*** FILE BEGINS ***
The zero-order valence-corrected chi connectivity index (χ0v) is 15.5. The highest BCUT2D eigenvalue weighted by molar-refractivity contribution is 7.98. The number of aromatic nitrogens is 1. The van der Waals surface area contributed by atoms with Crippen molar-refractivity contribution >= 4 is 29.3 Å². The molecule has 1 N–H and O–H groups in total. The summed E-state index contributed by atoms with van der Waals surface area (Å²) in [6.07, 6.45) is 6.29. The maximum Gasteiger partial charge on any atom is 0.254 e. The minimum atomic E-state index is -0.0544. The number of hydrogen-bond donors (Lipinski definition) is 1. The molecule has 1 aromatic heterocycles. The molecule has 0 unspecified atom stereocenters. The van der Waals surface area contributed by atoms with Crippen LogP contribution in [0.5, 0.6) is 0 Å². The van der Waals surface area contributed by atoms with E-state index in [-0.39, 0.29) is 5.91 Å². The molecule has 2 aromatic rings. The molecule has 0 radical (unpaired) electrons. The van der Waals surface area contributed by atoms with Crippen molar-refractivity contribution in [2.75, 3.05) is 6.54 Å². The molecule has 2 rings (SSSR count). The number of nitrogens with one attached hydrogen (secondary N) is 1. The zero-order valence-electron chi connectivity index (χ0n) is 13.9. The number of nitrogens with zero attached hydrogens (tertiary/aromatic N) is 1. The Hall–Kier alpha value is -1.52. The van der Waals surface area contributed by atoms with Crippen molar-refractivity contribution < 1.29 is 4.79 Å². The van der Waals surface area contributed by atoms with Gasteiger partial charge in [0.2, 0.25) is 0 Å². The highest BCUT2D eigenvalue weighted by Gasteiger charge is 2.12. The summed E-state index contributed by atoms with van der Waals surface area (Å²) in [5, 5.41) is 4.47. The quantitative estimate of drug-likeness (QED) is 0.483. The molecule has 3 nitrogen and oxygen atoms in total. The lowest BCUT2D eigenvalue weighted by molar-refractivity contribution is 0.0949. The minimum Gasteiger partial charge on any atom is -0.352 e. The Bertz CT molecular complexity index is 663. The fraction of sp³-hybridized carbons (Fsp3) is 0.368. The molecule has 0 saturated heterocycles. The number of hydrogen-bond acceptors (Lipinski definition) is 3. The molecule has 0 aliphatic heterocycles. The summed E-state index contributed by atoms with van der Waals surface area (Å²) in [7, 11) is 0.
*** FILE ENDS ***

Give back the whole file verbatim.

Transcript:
The zero-order valence-corrected chi connectivity index (χ0v) is 15.5. The highest BCUT2D eigenvalue weighted by molar-refractivity contribution is 7.98. The number of aromatic nitrogens is 1. The van der Waals surface area contributed by atoms with Crippen molar-refractivity contribution >= 4 is 29.3 Å². The molecule has 1 N–H and O–H groups in total. The summed E-state index contributed by atoms with van der Waals surface area (Å²) in [6.07, 6.45) is 6.29. The maximum Gasteiger partial charge on any atom is 0.254 e. The minimum atomic E-state index is -0.0544. The number of hydrogen-bond donors (Lipinski definition) is 1. The molecule has 1 aromatic heterocycles. The molecule has 0 unspecified atom stereocenters. The van der Waals surface area contributed by atoms with Crippen LogP contribution in [0.5, 0.6) is 0 Å². The van der Waals surface area contributed by atoms with E-state index in [-0.39, 0.29) is 5.91 Å². The molecule has 2 aromatic rings. The molecule has 0 radical (unpaired) electrons. The van der Waals surface area contributed by atoms with Crippen molar-refractivity contribution in [2.75, 3.05) is 6.54 Å². The molecule has 2 rings (SSSR count). The number of nitrogens with one attached hydrogen (secondary N) is 1. The zero-order valence-electron chi connectivity index (χ0n) is 13.9. The number of nitrogens with zero attached hydrogens (tertiary/aromatic N) is 1. The Hall–Kier alpha value is -1.52. The van der Waals surface area contributed by atoms with Crippen molar-refractivity contribution < 1.29 is 4.79 Å². The van der Waals surface area contributed by atoms with Gasteiger partial charge in [0.2, 0.25) is 0 Å². The highest BCUT2D eigenvalue weighted by Gasteiger charge is 2.12. The summed E-state index contributed by atoms with van der Waals surface area (Å²) in [5, 5.41) is 4.47. The quantitative estimate of drug-likeness (QED) is 0.483. The molecule has 3 nitrogen and oxygen atoms in total. The lowest BCUT2D eigenvalue weighted by molar-refractivity contribution is 0.0949. The minimum Gasteiger partial charge on any atom is -0.352 e. The Bertz CT molecular complexity index is 663. The fraction of sp³-hybridized carbons (Fsp3) is 0.368. The molecule has 0 saturated heterocycles. The number of hydrogen-bond acceptors (Lipinski definition) is 3. The molecule has 0 aliphatic heterocycles. The summed E-state index contributed by atoms with van der Waals surface area (Å²) in [7, 11) is 0.